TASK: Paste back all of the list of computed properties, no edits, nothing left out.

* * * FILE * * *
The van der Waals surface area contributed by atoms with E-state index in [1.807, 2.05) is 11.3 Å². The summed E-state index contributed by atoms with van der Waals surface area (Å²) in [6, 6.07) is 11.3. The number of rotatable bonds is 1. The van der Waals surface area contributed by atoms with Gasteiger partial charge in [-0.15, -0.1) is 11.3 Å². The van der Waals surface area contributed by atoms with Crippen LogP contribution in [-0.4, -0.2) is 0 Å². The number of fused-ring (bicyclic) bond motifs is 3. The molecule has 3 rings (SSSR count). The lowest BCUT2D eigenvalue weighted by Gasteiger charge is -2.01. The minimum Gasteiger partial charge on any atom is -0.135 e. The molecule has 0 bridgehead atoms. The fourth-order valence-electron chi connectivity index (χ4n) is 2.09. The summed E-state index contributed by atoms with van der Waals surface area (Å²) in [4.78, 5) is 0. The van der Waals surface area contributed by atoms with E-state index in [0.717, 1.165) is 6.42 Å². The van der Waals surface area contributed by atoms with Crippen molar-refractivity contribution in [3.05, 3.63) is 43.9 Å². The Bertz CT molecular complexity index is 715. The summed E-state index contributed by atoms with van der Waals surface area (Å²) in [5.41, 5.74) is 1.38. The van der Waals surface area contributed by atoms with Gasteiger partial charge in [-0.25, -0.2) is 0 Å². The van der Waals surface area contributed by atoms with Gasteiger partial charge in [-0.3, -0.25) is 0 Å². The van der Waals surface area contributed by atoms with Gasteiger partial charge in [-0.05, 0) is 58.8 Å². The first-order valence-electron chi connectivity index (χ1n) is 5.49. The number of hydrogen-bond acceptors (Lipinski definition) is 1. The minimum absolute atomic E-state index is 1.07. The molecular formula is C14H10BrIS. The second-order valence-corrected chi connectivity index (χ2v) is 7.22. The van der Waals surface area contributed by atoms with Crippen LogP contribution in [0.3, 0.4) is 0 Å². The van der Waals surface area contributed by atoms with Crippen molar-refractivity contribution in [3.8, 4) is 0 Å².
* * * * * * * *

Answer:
The van der Waals surface area contributed by atoms with E-state index in [1.807, 2.05) is 11.3 Å². The summed E-state index contributed by atoms with van der Waals surface area (Å²) in [6, 6.07) is 11.3. The number of rotatable bonds is 1. The van der Waals surface area contributed by atoms with Gasteiger partial charge in [-0.15, -0.1) is 11.3 Å². The van der Waals surface area contributed by atoms with Crippen LogP contribution in [-0.4, -0.2) is 0 Å². The number of fused-ring (bicyclic) bond motifs is 3. The molecule has 3 rings (SSSR count). The lowest BCUT2D eigenvalue weighted by Gasteiger charge is -2.01. The minimum Gasteiger partial charge on any atom is -0.135 e. The molecule has 0 bridgehead atoms. The fourth-order valence-electron chi connectivity index (χ4n) is 2.09. The summed E-state index contributed by atoms with van der Waals surface area (Å²) in [4.78, 5) is 0. The van der Waals surface area contributed by atoms with E-state index in [0.717, 1.165) is 6.42 Å². The van der Waals surface area contributed by atoms with Crippen molar-refractivity contribution in [3.05, 3.63) is 43.9 Å². The Bertz CT molecular complexity index is 715. The summed E-state index contributed by atoms with van der Waals surface area (Å²) in [5.41, 5.74) is 1.38. The van der Waals surface area contributed by atoms with Gasteiger partial charge in [-0.25, -0.2) is 0 Å². The van der Waals surface area contributed by atoms with Gasteiger partial charge in [-0.3, -0.25) is 0 Å². The van der Waals surface area contributed by atoms with Gasteiger partial charge in [-0.05, 0) is 58.8 Å². The first-order valence-electron chi connectivity index (χ1n) is 5.49. The number of hydrogen-bond acceptors (Lipinski definition) is 1. The minimum absolute atomic E-state index is 1.07. The molecular formula is C14H10BrIS. The second-order valence-corrected chi connectivity index (χ2v) is 7.22. The van der Waals surface area contributed by atoms with Crippen LogP contribution in [0.3, 0.4) is 0 Å². The van der Waals surface area contributed by atoms with Crippen molar-refractivity contribution in [3.8, 4) is 0 Å².